This has been getting a lot of publicity all over the media and especially, on YouTube. Lots or providers widely touting it and its benefits. Fungal nails or onychomycosis is notoriously difficult to treat, so any new treatment that comes along needs to be considered. The problem with any treatment for fungal nails is that it can take 6 or more months to know if it works and the re-infection rate is so high. This means that even if a treatment is fantastic, there is no guarantee that you will not get the fungal nail problem again! Because of this good evidence is needed on the laser treatment of fungal nails compared to the other standard treatments. The laser treatment is not cheap and we just do not know how effective it is compared to other methods.

There is plenty of debate and advice, but no good scientific evidence as to it effectiveness.

August 31, 2012 Posted by | Skin Condtions | | Comments Off on Laser Treatment for Fungal Nails

Cracked Heels

This is a problem that we see often and should not have to see as it can easily be managed by the individual if they are prepared to put in the effort to manage it. The cracks develop in the callus and dry skin around the heel. These fissure never heel and will tear on the good skin underneath which can become very painful. As long as the dry skin is kept moist and the thick skin is kept down, this is not going to be a problem.

Self care is the key to this condition. There is a good resource here on cracked heels. It really comes down to either putting the effort in to maintain it or coming and seeing a Podiatrists every few months. I give people the option. There is no miracle cure. Get the products you need and get going. Cracked heels is manageable.

August 23, 2012 Posted by | Skin Condtions | , | Comments Off on Cracked Heels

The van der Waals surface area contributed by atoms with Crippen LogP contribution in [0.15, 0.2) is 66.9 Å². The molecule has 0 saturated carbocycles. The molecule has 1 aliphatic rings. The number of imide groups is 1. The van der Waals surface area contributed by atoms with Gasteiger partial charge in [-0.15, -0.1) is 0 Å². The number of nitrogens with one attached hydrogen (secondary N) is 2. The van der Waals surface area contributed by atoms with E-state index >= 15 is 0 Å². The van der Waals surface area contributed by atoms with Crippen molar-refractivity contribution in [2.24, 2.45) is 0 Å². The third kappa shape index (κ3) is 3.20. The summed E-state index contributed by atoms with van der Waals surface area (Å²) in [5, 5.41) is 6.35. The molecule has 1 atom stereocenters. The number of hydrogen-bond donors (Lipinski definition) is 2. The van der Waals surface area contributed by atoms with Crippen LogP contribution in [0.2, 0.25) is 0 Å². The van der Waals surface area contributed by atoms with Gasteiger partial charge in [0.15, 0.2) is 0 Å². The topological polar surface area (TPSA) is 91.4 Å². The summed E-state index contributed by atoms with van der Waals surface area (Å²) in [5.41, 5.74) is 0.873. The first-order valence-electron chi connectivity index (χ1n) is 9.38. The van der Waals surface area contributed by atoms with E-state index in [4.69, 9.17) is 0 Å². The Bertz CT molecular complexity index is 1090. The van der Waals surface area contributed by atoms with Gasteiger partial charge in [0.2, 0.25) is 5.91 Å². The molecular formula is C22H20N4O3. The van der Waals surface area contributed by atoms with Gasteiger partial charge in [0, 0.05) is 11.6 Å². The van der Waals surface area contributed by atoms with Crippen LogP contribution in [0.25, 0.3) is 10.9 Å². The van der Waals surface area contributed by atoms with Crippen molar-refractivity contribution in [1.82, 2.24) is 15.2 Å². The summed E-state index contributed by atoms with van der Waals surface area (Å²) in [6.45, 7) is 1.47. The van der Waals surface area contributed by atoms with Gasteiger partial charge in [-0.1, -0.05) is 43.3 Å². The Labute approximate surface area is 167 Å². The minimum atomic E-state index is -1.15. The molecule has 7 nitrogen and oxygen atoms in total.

Fish Pedicure

The media love doing stories on this! The fish pedicure uses a small fish to eat the callus and dry skin on the foot. A number of spas around the world are offering this approach and it is becoming more popular. As to how effective it is, I do not know. I have not tried it, but do see a lot of testimonials on websites for it and they love it.

There are concerns about the infection risks from the water and the fish, which may or may not be valid. Health regulatory authorities are looking closely at this issue and some local agencies have banned the practice for that reason. As log as precautions are taken for a fish pedicure (eg no breaks in the skin), this should not be a problem or an issue for concern.

August 11, 2012 Posted by | Skin Condtions | | Comments Off on Fish Pedicure

Corns on the Foot

This is probably the most common problem that is seen by podiatrists either for regular routine care or for surgical correction of the underlying problem that is causing the corn.

There is plenty that can be done to help this problem and plenty of online advice available (link). The best advice is anything that you can do to get pressure of the area that the corn is on will help with the symptoms. This means better fitting shoes with more room for the toes. It means the wearing of padding to straighten toes and relieve the pressure. Most important do not use the so-called corn cures as they do not work over the longer term. If this is not helping, then see a podiatrist. There is no point putting up with these.

July 19, 2012 Posted by | Skin Condtions | | Comments Off on Corns on the Foot